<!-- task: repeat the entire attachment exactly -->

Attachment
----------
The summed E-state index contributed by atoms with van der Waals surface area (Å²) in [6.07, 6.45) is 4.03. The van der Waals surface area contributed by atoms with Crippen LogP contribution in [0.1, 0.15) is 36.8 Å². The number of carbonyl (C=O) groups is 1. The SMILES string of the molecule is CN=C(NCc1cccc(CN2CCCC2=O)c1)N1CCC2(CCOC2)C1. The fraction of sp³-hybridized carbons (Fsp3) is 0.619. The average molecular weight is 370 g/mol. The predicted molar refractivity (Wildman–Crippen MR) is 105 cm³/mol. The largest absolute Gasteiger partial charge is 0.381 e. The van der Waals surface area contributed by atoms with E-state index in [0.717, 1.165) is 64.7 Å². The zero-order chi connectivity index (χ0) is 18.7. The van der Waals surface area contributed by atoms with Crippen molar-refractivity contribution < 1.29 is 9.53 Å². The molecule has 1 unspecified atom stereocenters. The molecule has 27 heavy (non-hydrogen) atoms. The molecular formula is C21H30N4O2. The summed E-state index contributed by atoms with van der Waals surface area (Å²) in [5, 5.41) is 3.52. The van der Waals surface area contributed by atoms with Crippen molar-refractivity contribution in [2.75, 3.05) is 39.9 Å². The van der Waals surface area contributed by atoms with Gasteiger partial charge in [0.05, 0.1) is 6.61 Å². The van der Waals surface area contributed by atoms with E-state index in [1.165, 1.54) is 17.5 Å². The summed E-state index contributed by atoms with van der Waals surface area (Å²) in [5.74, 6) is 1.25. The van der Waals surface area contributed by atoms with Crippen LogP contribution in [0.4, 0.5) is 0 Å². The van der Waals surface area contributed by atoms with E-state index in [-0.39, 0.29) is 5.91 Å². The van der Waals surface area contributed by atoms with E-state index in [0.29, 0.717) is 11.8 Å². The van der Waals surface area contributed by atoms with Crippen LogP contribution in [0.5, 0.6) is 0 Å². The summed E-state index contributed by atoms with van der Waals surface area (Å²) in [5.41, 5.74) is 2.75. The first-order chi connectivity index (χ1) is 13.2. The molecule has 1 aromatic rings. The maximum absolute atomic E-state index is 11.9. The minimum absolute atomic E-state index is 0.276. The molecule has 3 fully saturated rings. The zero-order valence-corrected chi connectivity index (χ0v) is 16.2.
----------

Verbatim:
The summed E-state index contributed by atoms with van der Waals surface area (Å²) in [6.07, 6.45) is 4.03. The van der Waals surface area contributed by atoms with Crippen LogP contribution in [0.1, 0.15) is 36.8 Å². The number of carbonyl (C=O) groups is 1. The SMILES string of the molecule is CN=C(NCc1cccc(CN2CCCC2=O)c1)N1CCC2(CCOC2)C1. The fraction of sp³-hybridized carbons (Fsp3) is 0.619. The average molecular weight is 370 g/mol. The predicted molar refractivity (Wildman–Crippen MR) is 105 cm³/mol. The largest absolute Gasteiger partial charge is 0.381 e. The van der Waals surface area contributed by atoms with E-state index in [0.717, 1.165) is 64.7 Å². The zero-order chi connectivity index (χ0) is 18.7. The van der Waals surface area contributed by atoms with Crippen molar-refractivity contribution < 1.29 is 9.53 Å². The molecule has 1 unspecified atom stereocenters. The molecule has 27 heavy (non-hydrogen) atoms. The molecular formula is C21H30N4O2. The summed E-state index contributed by atoms with van der Waals surface area (Å²) in [5, 5.41) is 3.52. The van der Waals surface area contributed by atoms with Crippen molar-refractivity contribution in [2.75, 3.05) is 39.9 Å². The van der Waals surface area contributed by atoms with Gasteiger partial charge in [0.05, 0.1) is 6.61 Å². The van der Waals surface area contributed by atoms with E-state index in [1.165, 1.54) is 17.5 Å². The summed E-state index contributed by atoms with van der Waals surface area (Å²) in [5.74, 6) is 1.25. The van der Waals surface area contributed by atoms with Crippen LogP contribution in [0.4, 0.5) is 0 Å². The van der Waals surface area contributed by atoms with E-state index in [-0.39, 0.29) is 5.91 Å². The van der Waals surface area contributed by atoms with E-state index in [0.29, 0.717) is 11.8 Å². The van der Waals surface area contributed by atoms with Crippen LogP contribution in [0.5, 0.6) is 0 Å². The summed E-state index contributed by atoms with van der Waals surface area (Å²) in [5.41, 5.74) is 2.75. The first-order chi connectivity index (χ1) is 13.2. The molecule has 1 aromatic rings. The maximum absolute atomic E-state index is 11.9. The minimum absolute atomic E-state index is 0.276. The molecule has 3 fully saturated rings. The zero-order valence-corrected chi connectivity index (χ0v) is 16.2.